Now it’s a lot easier to discern that the site is not ensuring an encrypted data flow between the credit card you just typed in and that pair of shoes you just had to buy. Would you be less likely to buy those shoes if you had a message saying the transaction is unsecured?

SSL Security HTTPS

Why add SSL security to your site?

“The benefits of activating SSL certificates for your business or personal websites are incredible” as a tool for establishing trust online. ~ Ivailo Nikolov, writing for Forbes

Having SSL security shows your clients and visitors that you have the highest level of security and they can trust the veracity of your site. As an added bonus there is the peace of mind knowing your site is safer from a data breach. Without SSL data in transit between the customer and an eCommerce site is vulnerable to hacker attacks that steal data when it’s most vulnerable.

But there is another big reason to add SSL security: Google factors SSL into its SEO algorithms so that sites with SSL rank higher than those without. Search Engine Land says that if two sites are tied for Google ranking, having SSL security could be the tiebreaker in favor of the HTTPS site. In the hard-fought wars of top page ranking on Google, SSL matters.

How to add HTTPS to your website

Ready to add HTTP to a new or existing website? Here’s how to do it:

For a GoDaddy GoCentral website

GoDaddy GoCentral is a modular website builder that makes it simple to create your own secure website in about an hour — just choose one of the Business plans or Online Store.

For a website on GoDaddy’s WordPress Hosting

GoDaddy’s Managed WordPress Hosting features one-click SSL setup in the Ultimate and Developer plans so your site will display that trustworthy green lock.

Secure your existing website with an SSL certificate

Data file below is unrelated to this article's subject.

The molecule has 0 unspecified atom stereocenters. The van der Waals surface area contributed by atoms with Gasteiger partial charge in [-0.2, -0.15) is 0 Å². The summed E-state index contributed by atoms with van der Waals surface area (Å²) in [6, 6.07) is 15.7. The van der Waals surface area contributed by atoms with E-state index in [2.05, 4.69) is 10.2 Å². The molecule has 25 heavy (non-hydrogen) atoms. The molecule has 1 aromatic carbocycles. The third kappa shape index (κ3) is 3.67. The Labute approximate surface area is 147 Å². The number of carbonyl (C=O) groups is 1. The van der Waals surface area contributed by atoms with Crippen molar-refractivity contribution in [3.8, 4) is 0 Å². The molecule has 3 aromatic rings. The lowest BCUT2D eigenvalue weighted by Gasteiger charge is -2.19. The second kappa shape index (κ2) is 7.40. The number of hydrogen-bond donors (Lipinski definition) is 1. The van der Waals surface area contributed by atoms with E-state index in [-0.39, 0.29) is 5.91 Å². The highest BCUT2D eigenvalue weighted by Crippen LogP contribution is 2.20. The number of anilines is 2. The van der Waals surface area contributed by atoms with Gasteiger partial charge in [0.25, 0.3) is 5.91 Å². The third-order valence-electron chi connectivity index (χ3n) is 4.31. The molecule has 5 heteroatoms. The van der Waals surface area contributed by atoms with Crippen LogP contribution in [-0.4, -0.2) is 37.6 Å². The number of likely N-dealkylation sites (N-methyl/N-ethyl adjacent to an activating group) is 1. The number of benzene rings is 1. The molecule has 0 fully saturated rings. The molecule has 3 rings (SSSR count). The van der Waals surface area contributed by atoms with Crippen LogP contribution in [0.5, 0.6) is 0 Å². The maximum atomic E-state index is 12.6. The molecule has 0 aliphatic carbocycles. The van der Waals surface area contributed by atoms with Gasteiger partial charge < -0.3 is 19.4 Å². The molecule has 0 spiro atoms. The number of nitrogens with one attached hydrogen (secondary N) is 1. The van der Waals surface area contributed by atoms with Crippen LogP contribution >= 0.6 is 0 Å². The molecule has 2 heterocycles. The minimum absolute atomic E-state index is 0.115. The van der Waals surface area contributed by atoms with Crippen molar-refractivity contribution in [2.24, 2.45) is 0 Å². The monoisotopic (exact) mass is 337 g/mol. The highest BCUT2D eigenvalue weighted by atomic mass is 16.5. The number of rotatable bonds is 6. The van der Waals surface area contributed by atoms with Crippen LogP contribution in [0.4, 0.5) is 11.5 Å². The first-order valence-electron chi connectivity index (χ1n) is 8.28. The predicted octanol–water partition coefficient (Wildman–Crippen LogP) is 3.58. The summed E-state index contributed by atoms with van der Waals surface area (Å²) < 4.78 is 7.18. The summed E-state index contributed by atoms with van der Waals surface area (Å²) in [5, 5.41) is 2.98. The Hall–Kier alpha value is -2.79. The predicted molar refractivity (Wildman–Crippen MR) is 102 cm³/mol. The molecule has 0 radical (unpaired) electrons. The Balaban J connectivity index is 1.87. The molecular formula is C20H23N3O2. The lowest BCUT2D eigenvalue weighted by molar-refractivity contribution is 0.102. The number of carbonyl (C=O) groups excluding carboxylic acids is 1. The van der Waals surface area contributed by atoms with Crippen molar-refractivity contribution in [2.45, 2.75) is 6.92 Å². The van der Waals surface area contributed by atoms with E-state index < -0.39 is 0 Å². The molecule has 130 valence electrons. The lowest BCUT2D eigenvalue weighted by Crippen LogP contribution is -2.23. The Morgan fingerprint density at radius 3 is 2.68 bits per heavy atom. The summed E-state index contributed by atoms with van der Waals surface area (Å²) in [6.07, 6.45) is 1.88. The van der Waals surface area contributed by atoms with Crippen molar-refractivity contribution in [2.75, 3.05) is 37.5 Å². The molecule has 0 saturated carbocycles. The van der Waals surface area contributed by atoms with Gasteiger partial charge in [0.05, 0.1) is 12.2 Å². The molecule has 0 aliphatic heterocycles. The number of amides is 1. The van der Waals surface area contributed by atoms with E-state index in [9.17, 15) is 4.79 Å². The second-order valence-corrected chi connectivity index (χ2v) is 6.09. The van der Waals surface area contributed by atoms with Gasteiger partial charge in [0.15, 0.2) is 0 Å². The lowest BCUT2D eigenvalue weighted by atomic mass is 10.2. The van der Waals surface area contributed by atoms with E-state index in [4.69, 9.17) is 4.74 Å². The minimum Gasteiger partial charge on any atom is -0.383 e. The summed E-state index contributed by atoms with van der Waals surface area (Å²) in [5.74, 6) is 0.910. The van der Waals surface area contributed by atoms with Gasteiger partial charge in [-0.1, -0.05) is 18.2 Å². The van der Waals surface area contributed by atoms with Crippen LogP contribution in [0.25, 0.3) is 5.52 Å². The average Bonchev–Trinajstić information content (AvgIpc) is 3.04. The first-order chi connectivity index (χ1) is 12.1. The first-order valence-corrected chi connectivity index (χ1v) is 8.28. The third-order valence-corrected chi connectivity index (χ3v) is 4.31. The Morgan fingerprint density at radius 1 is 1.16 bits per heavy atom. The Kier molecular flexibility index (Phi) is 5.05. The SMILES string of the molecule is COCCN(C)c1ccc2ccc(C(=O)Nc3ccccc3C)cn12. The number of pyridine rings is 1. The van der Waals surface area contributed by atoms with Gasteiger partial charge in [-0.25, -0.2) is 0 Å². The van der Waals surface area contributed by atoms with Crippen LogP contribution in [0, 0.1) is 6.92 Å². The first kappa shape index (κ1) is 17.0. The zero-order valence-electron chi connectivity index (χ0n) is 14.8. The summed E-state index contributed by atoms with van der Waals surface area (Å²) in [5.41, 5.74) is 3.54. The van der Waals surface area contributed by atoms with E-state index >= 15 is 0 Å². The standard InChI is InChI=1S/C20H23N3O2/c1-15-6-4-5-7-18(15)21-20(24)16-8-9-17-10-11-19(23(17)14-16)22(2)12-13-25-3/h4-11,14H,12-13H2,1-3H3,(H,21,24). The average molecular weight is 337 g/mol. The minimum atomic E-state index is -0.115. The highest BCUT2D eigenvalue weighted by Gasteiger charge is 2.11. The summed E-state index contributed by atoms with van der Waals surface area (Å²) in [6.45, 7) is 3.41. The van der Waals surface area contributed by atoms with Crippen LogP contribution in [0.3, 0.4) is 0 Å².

If you’ve already got a website but it is not secured with an SSL certificate, check out your options through GoDaddy. GoDaddy SSL Certificates are trusted by browsers and use the world’s strongest encryption. Plus, GoDaddy provides 24/7 security support when you need it.

What’s more, GoDaddy’s new Easy SSL Service — which supports websites on GoDaddy’s Web Hosting and WordPress Hosting — installs, configures and deploys your SSL certificate automatically.

Related: Choosing the right SSL certificate

Secure your website STAT

Whether it’s to improve SEO, protect data, build trust or even maintain leads, having an SSL certificate is a necessity for any website. GoDaddy offers SSL certificate options for all kinds of websites and website owners (even those without any technical prowess). Don’t wait to sign up for encryption protection.

Robin Walters
Robin Walters is a seasoned but not too salty full stack marketing nerd. She likes long walks on the beach with her five dogs, but she’s landlocked in the Midwest. By day, Robin is an IT recruiter for a software firm. At night and on weekends she writes a crap load of copy. Robin lives on a farm with her partner of 25 years. It’s a good life and she’s happy to still be in it.